Northern Ontario Aboriginal youth camps help build a new generation of miners

This article was provided by the Ontario Mining Association (OMA), an organization that was established in 1920 to represent the mining industry of the province.

Congratulations to the dozens of new graduates from three Mining Matters Aboriginal Youth Camps held recently.  With the support of Ontario Mining Association member Noront Resources, these special week long educational camps for Aboriginal youth were held in Webequie, Marten Falls and Thunder Bay.

Close to 100 people graduated from these three programs in Northwestern Ontario.  While most of the participants were children of elementary and high school age, there were a number of adults who took part in the course at Confederation College in Thunder Bay, which did a first-rate job managing and hosting the educational program.

Each camp was five days in length and it offered students the opportunity to gain knowledge about Earth science and the mineral industry through hands-on learning and activities.  The camp involved classroom and field lessons.  Topics covered included basic geology and the structure of the earth, GPS and compass work, prospecting, line cutting, geochemistry, biodiversity, health and safety, mining operations and career options within the sector.

“This program teaches our youth about Earth science and mineral exploration, mining and the environment,” said Chief Cornelius Wabasse of the Webequie First Nation.  “The content, so relevant to the mineral exploration and mine sites close to our communities, inspires and challenges our youth.  Positive reactions from last year, lead me to believe that the program has lasting impact on our youth, opening their eyes to their own potential as well the job possibilities awaiting them.” 

“It is critical that local youth understand the importance of mining, education and staying in school to ensure Aboriginal communities are fully equipped to fully participate and benefit from future career and business opportunities,” said Leanne Hall, Vice President of Human Resources at Noront.  “We are thrilled to be expanding the program to the Thunder Bay region and having more Aboriginal youth participate in the Mining Matters program.”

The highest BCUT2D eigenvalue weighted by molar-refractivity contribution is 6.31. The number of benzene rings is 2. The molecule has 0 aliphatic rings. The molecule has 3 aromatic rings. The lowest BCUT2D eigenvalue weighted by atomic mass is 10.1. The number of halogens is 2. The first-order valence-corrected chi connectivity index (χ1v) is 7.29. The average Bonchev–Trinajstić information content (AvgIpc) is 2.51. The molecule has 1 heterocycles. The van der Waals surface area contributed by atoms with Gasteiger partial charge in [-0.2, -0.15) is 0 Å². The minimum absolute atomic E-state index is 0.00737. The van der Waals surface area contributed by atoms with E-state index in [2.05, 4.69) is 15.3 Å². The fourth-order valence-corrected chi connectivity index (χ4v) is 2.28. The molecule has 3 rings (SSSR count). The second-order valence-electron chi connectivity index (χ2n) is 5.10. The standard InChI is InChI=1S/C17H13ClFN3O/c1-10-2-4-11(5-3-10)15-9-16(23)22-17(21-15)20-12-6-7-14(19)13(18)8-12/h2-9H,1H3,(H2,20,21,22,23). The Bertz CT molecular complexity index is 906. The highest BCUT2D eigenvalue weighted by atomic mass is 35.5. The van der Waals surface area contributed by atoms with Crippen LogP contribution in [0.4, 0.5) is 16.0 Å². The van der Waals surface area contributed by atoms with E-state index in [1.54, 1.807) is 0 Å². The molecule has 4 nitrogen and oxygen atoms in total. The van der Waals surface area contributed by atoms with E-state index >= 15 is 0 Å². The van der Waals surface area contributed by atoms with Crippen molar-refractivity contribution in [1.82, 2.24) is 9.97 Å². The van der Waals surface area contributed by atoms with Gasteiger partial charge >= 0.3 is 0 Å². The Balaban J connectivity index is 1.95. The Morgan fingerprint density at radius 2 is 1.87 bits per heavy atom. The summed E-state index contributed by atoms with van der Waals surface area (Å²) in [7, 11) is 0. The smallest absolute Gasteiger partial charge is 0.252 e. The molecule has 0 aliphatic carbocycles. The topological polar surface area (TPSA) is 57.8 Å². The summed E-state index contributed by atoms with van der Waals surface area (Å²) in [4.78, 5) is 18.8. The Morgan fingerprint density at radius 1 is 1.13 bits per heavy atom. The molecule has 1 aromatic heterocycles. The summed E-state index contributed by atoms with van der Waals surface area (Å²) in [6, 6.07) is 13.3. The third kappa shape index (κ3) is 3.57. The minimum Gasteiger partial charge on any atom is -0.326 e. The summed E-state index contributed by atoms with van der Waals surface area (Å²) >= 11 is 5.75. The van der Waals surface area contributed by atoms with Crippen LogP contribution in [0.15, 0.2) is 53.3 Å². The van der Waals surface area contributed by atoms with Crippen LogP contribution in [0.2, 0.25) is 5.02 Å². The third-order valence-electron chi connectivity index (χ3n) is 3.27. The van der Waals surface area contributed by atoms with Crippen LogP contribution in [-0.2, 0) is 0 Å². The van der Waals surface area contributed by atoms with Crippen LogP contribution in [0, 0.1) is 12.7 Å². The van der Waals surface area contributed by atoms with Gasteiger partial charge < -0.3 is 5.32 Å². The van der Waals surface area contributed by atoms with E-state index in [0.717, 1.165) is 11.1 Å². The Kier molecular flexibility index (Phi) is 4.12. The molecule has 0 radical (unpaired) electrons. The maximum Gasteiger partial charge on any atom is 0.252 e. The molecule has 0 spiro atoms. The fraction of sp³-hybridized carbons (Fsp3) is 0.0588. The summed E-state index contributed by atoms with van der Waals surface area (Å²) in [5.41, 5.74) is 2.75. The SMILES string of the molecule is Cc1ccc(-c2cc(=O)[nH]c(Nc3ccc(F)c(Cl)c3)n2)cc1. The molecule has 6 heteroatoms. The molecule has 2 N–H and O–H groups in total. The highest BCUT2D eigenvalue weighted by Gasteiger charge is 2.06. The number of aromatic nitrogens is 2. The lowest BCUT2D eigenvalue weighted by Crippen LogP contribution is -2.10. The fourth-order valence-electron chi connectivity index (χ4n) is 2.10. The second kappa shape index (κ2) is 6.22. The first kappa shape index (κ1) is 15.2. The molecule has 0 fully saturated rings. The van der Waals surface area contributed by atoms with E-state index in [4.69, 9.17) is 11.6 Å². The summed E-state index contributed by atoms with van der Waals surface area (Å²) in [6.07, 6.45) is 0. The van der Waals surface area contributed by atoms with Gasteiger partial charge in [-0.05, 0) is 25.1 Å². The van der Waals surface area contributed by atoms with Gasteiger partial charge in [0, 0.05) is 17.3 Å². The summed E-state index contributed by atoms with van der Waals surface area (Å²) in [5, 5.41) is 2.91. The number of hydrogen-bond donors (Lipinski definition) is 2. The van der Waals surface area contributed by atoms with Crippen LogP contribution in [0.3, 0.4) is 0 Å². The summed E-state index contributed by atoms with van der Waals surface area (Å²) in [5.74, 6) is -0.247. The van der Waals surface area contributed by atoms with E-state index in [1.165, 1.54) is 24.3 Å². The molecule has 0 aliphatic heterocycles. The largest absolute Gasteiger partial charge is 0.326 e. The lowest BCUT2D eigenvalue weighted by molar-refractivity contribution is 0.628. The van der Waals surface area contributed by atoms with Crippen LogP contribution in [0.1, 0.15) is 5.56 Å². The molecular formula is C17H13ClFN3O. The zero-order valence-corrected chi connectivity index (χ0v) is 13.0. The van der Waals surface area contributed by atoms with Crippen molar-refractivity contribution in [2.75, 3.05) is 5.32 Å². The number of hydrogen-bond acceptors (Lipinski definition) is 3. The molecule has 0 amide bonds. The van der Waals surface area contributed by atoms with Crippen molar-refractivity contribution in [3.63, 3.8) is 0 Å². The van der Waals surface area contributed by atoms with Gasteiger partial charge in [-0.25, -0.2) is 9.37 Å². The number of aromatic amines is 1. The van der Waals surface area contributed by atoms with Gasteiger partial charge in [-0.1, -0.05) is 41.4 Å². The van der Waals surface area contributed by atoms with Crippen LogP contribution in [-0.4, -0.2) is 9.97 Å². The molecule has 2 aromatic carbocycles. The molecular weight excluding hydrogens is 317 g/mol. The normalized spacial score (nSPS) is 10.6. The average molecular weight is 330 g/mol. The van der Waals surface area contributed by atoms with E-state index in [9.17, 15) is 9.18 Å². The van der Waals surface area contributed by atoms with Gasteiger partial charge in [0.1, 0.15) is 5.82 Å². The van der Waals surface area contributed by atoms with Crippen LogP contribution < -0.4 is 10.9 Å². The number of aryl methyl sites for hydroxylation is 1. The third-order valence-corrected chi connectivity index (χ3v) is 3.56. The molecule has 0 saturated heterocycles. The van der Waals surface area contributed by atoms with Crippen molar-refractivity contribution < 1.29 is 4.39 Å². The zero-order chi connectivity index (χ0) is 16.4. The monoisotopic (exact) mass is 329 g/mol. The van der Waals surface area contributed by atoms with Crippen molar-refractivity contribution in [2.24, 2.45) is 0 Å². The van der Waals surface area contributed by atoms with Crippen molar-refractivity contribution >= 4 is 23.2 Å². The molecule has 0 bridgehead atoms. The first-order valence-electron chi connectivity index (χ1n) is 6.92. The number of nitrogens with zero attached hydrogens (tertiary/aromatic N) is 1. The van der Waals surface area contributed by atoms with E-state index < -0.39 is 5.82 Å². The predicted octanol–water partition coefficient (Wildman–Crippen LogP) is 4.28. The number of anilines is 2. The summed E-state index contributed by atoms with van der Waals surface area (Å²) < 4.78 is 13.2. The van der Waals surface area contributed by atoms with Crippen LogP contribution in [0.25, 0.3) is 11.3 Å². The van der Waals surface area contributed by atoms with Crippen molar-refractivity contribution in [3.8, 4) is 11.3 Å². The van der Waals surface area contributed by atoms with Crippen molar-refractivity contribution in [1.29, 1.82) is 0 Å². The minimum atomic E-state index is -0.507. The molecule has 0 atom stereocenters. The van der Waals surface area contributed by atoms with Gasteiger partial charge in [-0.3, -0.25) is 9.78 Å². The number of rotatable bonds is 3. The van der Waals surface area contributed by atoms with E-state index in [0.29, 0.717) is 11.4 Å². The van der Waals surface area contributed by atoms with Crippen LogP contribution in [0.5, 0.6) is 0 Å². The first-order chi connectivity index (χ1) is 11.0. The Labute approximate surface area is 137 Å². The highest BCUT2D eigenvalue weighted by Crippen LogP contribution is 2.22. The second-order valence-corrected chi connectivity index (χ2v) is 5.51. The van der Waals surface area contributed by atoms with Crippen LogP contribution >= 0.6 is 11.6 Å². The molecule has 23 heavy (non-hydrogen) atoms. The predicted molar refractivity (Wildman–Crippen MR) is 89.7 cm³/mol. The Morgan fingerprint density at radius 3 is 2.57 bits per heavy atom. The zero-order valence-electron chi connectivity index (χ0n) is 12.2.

Noront has been a champion of these educational outreach programs from two years.  “Industry support is vital for this important program,” said Barbara Green Parker, Mining Matters Aboriginal Education Specialist. “Noront Resources believes in giving Aboriginal youth valuable experience and insight to their potential and we greatly appreciate their vision.”

PDAC Mining Matters is a charitable organization established in 1997, which works to educate students about Canada’s geology and mineral resource endowment and promote awareness of the importance of rocks, metals, minerals and mining.  The organization gives young people the chance to learn hands-on about the minerals industry in a fun and education way.  This is the tenth year Mining Matters has offered its Aboriginal Youth Outreach Program.  Supporters of the program this year include OMA members Noront, North American Palladium, Cementation and Knight Piesold.

Mining is the largest private sector employer of Aboriginals in Canada. Aboriginals represent 7.5% of the mining workforce. Between 1996 and 2006, there was a 43% increase in the number of Aboriginals employed in the mineral sector rising from 2,600 to more than 4,500. In the five years since 2006, this number has increased significantly as more mining exploration and development takes place in areas close to Aboriginal communities. Also, according to Natural Resources Canada’s “Mining Sector Performance Report,” females accounted for 14% of Aboriginal employees, up from 11.5% in 2001.

Planning is already underway for Mining Matters Aboriginal Youth Outreach Program for next year with an eye on gaining more graduates.

September 13, 2011
Several significant new mineral discoveries have been found in Ontario’s Far North over the past decade in an area referred to as the Ring of Fire.

Discoveries to date include deposits of copper and zinc, nickel and copper and platinum, chromium and iron and gold.

The Ministry of Northern Development Mines and Forestry has established a Ring of Fire Secretariat headed by the Ring of Fire Co-ordinator.